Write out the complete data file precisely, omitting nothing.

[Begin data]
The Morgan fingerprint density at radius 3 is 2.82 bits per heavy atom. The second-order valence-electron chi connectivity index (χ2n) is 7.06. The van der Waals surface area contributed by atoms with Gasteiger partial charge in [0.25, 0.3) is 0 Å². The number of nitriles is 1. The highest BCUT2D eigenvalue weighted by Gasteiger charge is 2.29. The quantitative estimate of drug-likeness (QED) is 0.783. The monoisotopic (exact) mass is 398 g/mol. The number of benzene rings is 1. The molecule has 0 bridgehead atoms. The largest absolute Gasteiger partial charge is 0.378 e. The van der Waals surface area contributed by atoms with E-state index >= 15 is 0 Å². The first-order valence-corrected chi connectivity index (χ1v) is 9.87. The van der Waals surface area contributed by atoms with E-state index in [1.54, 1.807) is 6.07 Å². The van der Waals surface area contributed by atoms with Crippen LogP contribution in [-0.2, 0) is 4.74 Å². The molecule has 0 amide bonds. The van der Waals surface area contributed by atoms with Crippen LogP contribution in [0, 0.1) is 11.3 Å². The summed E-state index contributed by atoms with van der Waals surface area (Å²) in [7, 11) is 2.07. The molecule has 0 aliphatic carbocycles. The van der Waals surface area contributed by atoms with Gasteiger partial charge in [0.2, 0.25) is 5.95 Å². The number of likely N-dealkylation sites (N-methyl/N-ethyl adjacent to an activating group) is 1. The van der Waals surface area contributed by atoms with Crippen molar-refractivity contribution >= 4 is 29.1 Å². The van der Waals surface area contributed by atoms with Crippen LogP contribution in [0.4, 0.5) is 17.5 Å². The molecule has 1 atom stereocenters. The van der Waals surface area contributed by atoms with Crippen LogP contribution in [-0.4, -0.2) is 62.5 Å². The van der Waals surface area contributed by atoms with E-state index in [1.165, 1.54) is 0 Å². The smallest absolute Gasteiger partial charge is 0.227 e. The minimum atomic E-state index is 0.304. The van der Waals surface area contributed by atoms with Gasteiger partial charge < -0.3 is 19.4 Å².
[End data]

The Morgan fingerprint density at radius 3 is 2.82 bits per heavy atom. The second-order valence-electron chi connectivity index (χ2n) is 7.06. The van der Waals surface area contributed by atoms with Gasteiger partial charge in [0.25, 0.3) is 0 Å². The number of nitriles is 1. The highest BCUT2D eigenvalue weighted by Gasteiger charge is 2.29. The quantitative estimate of drug-likeness (QED) is 0.783. The monoisotopic (exact) mass is 398 g/mol. The number of benzene rings is 1. The molecule has 0 bridgehead atoms. The largest absolute Gasteiger partial charge is 0.378 e. The van der Waals surface area contributed by atoms with E-state index >= 15 is 0 Å². The first-order valence-corrected chi connectivity index (χ1v) is 9.87. The van der Waals surface area contributed by atoms with E-state index in [1.54, 1.807) is 6.07 Å². The van der Waals surface area contributed by atoms with Crippen LogP contribution in [-0.2, 0) is 4.74 Å². The molecule has 0 amide bonds. The van der Waals surface area contributed by atoms with Crippen LogP contribution in [0, 0.1) is 11.3 Å². The summed E-state index contributed by atoms with van der Waals surface area (Å²) in [7, 11) is 2.07. The molecule has 0 aliphatic carbocycles. The van der Waals surface area contributed by atoms with Gasteiger partial charge in [0.2, 0.25) is 5.95 Å². The number of likely N-dealkylation sites (N-methyl/N-ethyl adjacent to an activating group) is 1. The van der Waals surface area contributed by atoms with Crippen molar-refractivity contribution >= 4 is 29.1 Å². The van der Waals surface area contributed by atoms with Crippen LogP contribution in [0.4, 0.5) is 17.5 Å². The molecule has 1 atom stereocenters. The van der Waals surface area contributed by atoms with Crippen LogP contribution in [-0.4, -0.2) is 62.5 Å². The van der Waals surface area contributed by atoms with E-state index in [1.165, 1.54) is 0 Å². The smallest absolute Gasteiger partial charge is 0.227 e. The minimum atomic E-state index is 0.304. The van der Waals surface area contributed by atoms with Gasteiger partial charge < -0.3 is 19.4 Å².